The Collaborative Knowledge Ecosystem

Since the seventies and for a number of decades, Knowledge Management has represented a real obsession for private companies, public institutions and non-profit organizations. Thanks to dedicated skills, newly born responsibilities and technology based solutions the collection, transfer and re-use of knowledge assets have long been considered levers to drive performance, differentiation and innovation.Unfortunately this massive market-wide effort has delivered very limited practical outcomes convincing more than one author to claim the dead of knowledge management.

While the overall idea of extracting knowledge from employees’ brain and saving it for organization’s benefit has met substantial roadblocks, the need to let solutions, best practices, templates and other valuable project artifacts flow across departments is surely not gone. Learning from failed attempts, knowledge management is thus back under a new moniker and for dramatically different business reasons:

 

Among its many merits, the excellent work of John Hagel has clarified how knowledge comes in two flavors, stocks and flows:

“As the world speeds up, stocks of knowledge depreciate at a faster rate…. In more stable times, we could sit back and relax once we had learned something valuable, secure that we could generate value from that knowledge for an indefinite period. Not anymore. To succeed now, we have to continually refresh our stocks of knowledge by participating in relevant flows of new knowledge.”

Stocks are mostly about static, codified, explicit knowledge. Flows are much more related to fresh, fluid, constantly changing tacit knowledge that comes from the edge of the organization to face increasingly complex customer expectations and competition from adjacent markets, startups and dramatically different business models.

In the past, knowledge stocks have represented valid sources of both competitive advantage and operational efficiency. Even today they are perfectly fine as long as your business is mostly predictable, repeatable and linear. Under such conditions, individuals and teams’ responsibility is all about collecting what the firm knows and organizing it in a way that is easy to understand, find and use.

Nowadays most companies aren’t anyway that lucky. Their work is first and most of all about improvisation, tailored solutions and reinventing themselves every single day. With John Hagel’s words, it’s not knowing what but knowing how. Answers to customer requests don’t come in the forms of ready-made documents or repositories but through a creative connection, conversation and confrontation. Knowledge decay is so fast as to require constant adaptation and perpetual learning through communities of practice, internal social networks, groups of experts, distributed decision making. Trust along the hierarchy and even across company’s boundaries thus enables collaborative creation of fresh knowledge. More than efficiency, having the right information at the right time in the right place unlocks agility and innovation.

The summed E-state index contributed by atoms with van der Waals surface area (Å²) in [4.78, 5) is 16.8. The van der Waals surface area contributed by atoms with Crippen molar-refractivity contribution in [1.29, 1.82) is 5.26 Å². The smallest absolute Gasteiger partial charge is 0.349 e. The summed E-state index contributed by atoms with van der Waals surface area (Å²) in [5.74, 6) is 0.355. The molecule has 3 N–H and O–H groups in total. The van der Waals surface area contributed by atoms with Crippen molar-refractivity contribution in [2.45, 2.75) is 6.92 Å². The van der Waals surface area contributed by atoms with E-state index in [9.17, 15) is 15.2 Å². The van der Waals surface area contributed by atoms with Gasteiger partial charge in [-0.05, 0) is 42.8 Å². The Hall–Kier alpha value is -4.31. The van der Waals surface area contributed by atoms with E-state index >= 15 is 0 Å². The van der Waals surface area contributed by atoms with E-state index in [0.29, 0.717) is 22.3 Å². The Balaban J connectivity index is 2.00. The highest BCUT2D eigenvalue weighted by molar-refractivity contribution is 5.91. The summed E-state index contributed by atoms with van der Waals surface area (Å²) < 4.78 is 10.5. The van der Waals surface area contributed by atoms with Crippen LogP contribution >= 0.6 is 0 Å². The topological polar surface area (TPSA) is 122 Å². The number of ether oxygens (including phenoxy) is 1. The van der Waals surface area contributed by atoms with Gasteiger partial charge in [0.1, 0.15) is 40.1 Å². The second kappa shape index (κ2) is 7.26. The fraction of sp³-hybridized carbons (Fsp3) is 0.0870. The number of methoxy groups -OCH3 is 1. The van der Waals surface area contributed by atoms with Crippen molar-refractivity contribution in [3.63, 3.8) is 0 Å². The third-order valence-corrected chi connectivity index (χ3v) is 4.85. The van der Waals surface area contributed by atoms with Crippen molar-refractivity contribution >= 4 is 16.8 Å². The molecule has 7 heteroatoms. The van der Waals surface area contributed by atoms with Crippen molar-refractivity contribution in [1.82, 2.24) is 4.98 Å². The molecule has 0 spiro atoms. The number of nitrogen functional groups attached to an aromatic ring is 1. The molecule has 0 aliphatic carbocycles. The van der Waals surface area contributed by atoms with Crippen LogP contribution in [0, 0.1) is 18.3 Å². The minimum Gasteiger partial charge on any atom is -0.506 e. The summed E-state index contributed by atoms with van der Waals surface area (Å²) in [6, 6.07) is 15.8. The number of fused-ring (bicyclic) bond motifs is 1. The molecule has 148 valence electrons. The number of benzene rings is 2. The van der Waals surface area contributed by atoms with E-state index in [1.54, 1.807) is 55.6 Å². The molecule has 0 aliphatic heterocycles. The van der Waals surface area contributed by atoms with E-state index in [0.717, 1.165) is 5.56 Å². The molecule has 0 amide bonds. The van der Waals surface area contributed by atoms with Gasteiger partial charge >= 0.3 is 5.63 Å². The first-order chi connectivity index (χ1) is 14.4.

What happens though when, as in most real world situations, both static and dynamic knowledge are required? How do they influence each other? How to best apply knowledge assets to the day-by-day work?

Knowledge follows a full life cycle that goes from creation, to codification, transfer and application. Different flavors are complementary, interact and build one on top of the other.

The low hanging fruit of knowledge sharing is of course operational improvement as knowledge stocks provide guidance, help and critical information to get the job done. Nonetheless there is much more than this:

  • Support. As a basis, explicit knowledge repositories act as a support to operational practice.
  • Require. Previously unmet customer and project needs demand for original solutions and thus the creation of new tacit knowledge.
  • Reinvent. New solutions are tested, validated and refined on the ground to be then transferred to other teams, groups and departments as best practices. The know how becomes diffuse.
  • Nurture. Once approved, broadly replicable and highly valuable solutions are consolidated and codified to become additional stocks of explicit knowledge.

Conclusions

A global and competitive customer driven market is pressing organizations to rethink the way they create, share and leverage knowledge. Instead of being dead, its management is alive and kicking even if according to revisited paradigms that account for the increased opportunity of connecting expertise, creativity and passion across departments and even organizational boundaries.

Connected organizations are exploring enabling roles that let them match and mix knowledge stocks with knowledge flows in a never ending loop of knowledge reinvention, validation and use. A stronger relational dimension guarantees that knowledge to be tightly coupled to real operational issues and customer requests.

Along the collaborative knowledge ecosystem, the organizations accelerates its learning, efficiency, innovation and agility.

This post is also available in: Italian

Emanuele Quintarelli

Social media enthusiast and Social Business Leader in EY. Research, reports and reflections about the introduction of web 2.0 inside the enterprise.